A Tale of Two Provinces: Culture shock within your own country

IMG_9235When someone says culture shock, you likely think about going across the world to a country with languages and cuisines that are decidedly foreign.

But really, culture shock can come in many forms. Born and raised in Alberta, I grew up travelling to and from both the west and east coasts of Canada.

I’ll tell you something most Canadians probably know, and something most foreigners probably don’t: Canada is not a homogenous country. BC is different from the prairies, different from the central region and different from the Maritimes. Leaving the Prairies to start my first year of university in Victoria came with an unexpected experience that can only be described as culture shock.

Like most first years who aren’t from Victoria, I chose to live in residence. I was prepared to miss home, I was prepared to struggle with my new found independence and I was prepared to have difficulty balancing my course work. What I was not prepared for however, was for the differences between Victoria culture¬†and Edmonton culture to be so significant.

Here is a quick list of some things I’ve noticed:

Attitudes towards the environment

  • Edmonton has a state of the art recycling depot, but I’ve never experienced a level of commitment and encouragement for ethical approaches to preserving the environment.

Public transportation

  • Edmonton is landlocked, and we have trains in addition to buses. Also, Vancouver Island means ferries. Ferries!

Common abbreviations

  • This is mostly localized to the university, but things like CARSA (the gym), CL (community leaders in residence), and the SUB (student union building) take a hot minute to learn.

Weather

  • This is a biggie. The prairies have notoriously temperamental weather. The summers can heat up to +30C ¬†and the winters can drop to -40C. Also winter typically goes from October to April. Victoria is much more temperate, even with the rain. For reference, it’s mid November in Victoria as I’m writing, and it feels like mid September in Edmonton, even before the chill hits.

As I said, I was prepared to be homesick, but I thought it would have more to do with missing my friends than missing the familiarity of local culture. The adjustment period probably took just over a month for me; it’s not always easy, and it really doesn’t need to be.

After I recognized how things were different and was able to accept those differences, I began to appreciate both culture here and back home. The distinct difference between Victoria and Edmonton culture wasn’t weighing on me as an impossible obstacle, rather offered new perspectives and attitudes that encouraged me to rethink my own ideas and behaviours.

I left my province for school because I wanted a change of pace and I got more change than I bargained for. The best thing is, I always have my home culture to return to when I’m missing it, but now I have this new culture to be a part of as well.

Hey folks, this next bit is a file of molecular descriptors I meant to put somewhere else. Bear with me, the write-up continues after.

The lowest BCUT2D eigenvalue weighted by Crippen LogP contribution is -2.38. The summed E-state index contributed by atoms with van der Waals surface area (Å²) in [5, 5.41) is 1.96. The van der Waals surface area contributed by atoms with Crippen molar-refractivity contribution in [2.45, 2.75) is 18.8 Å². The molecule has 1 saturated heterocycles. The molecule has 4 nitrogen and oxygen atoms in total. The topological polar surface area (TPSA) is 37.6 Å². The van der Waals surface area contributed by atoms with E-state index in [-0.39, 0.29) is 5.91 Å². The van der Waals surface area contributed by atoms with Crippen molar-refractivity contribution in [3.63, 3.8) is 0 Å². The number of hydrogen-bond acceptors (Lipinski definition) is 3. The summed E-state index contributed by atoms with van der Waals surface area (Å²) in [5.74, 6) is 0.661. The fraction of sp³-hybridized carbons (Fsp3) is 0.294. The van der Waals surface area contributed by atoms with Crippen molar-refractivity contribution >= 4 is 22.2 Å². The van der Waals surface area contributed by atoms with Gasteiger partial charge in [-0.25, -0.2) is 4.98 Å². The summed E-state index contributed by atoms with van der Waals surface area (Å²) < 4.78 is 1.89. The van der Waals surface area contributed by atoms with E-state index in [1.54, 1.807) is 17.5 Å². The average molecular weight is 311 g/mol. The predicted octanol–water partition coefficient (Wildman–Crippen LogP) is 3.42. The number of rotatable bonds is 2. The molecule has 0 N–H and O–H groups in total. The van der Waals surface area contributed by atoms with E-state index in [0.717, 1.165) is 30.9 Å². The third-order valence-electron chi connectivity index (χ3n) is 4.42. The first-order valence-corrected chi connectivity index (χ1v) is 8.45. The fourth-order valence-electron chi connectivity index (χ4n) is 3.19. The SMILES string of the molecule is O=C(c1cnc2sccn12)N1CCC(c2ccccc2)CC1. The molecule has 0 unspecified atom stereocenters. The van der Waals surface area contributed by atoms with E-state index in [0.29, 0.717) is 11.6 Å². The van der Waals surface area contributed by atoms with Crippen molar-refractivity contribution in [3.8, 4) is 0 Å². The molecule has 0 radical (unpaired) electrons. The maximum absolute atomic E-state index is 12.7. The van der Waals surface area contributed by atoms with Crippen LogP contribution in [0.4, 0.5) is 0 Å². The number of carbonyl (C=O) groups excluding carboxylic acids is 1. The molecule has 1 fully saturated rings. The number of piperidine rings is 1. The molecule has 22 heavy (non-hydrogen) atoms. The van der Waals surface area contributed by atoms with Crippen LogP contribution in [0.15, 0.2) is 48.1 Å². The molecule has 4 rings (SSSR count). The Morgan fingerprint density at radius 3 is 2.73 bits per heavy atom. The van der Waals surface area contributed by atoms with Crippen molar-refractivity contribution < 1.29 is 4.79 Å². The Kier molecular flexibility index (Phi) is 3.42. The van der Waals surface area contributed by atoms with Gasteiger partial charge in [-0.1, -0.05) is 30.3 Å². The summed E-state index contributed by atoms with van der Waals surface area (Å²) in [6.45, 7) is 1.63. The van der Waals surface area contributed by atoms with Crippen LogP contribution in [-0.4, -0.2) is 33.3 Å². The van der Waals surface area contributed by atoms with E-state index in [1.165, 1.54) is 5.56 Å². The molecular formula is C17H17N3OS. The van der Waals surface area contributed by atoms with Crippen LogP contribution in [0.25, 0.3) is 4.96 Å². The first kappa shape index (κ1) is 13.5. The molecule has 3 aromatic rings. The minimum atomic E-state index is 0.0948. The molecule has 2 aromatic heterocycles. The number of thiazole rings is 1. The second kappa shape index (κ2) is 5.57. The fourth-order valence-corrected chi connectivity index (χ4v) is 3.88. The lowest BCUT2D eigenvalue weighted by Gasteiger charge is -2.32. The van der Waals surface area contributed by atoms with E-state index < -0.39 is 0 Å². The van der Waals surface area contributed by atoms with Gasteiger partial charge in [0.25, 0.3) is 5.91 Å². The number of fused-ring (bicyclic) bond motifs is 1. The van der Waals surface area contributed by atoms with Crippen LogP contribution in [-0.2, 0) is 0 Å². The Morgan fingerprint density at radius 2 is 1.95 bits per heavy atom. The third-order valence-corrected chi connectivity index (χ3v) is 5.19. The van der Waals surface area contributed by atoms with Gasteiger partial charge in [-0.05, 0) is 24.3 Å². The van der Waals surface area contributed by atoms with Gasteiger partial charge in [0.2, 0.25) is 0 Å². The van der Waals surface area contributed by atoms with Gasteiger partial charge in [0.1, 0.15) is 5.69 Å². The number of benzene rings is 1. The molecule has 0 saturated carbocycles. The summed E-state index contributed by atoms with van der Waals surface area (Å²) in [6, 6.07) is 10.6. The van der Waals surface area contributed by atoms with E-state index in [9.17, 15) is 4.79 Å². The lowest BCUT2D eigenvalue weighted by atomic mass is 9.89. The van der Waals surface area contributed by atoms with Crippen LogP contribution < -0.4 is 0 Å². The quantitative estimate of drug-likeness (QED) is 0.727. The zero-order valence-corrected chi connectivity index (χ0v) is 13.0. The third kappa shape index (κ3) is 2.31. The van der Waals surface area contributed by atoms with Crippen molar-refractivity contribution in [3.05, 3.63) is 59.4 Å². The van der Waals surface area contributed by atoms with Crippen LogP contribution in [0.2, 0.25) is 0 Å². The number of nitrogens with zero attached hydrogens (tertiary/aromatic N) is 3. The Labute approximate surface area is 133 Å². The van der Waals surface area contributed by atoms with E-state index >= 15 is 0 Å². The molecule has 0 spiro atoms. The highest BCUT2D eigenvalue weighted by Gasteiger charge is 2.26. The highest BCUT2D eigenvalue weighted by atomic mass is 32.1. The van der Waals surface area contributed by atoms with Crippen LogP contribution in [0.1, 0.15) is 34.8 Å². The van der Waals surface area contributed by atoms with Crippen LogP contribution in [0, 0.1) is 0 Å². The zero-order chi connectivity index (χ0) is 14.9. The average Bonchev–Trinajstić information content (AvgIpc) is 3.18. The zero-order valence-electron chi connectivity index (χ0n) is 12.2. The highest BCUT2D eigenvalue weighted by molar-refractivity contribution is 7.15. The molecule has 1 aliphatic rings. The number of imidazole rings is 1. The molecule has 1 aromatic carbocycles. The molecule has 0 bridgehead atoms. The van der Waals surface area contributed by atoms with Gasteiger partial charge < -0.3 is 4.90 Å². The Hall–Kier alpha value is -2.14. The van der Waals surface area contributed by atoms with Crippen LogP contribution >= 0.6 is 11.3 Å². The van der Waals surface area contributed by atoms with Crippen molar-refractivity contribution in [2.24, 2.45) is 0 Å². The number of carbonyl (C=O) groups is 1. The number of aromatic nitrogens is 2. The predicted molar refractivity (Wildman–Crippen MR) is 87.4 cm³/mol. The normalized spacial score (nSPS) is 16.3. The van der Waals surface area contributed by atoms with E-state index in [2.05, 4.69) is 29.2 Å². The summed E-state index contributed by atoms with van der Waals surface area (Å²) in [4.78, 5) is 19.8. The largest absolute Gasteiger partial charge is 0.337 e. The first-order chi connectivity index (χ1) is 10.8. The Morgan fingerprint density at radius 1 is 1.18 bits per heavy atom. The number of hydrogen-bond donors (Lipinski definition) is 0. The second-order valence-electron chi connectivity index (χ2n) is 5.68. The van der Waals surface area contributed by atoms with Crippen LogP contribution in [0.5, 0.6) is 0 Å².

I tell all my friends currently taking gap years that they simply must leave Alberta for university if they’re able because I think everyone should get a healthy dose of culture shock every now and again to shake things up.

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2 Responses

  1. Mckenzie Latham says:

    As a fellow Albertan turned B.C. student, i know exactly where you are coming from, the first time i came out here i was shocked at how different everything was, not only in geography/weather but spirit, attitudes, transportation etc.

    i mean learning and using the public transportation system here was new since in Calgary everyone drives mostly and i have never needed public transportation before.

    I too left Alberta because i let i wanted a different cultural and to be honest personal experience then what i had known all my life and so i chose to come here, and it was a bit of a struggle to get used to anew culture, enforcement, and place.

    One thing that helped me was that i have family out here and so there was someone to steer me right and help me get use to the differences, but i think it has paid off well in my opinion.

    I am glad you were bale to get a hold of the culture shock and are now open to the new opportunities granted here, in fact i agree i think more people should try and experience the country so they can get to know the different kinds of people, cultures and groups that live within our nation, it is a great eye opener and a great educational experience, the closer we get to together the more united we can be as a people and a nation.

    • Erin says:

      Good to know I’m not the only one who felt this way! The change was more drastic than I was expecting as I said, but I’m really glad I took the leap and came out here. I have family in the lower mainland area and my mom grew up out here, so I know what you mean about it being nice to have family that are familiar with the region. I think the best part though is meeting people from outside Alberta and BC who are experiencing some level of culture shock as well, just in a different way. I completely believe in travelling and experiencing different cultures and social climates in order to have a better understanding of people and the world. It makes life more exciting, that’s for sure!

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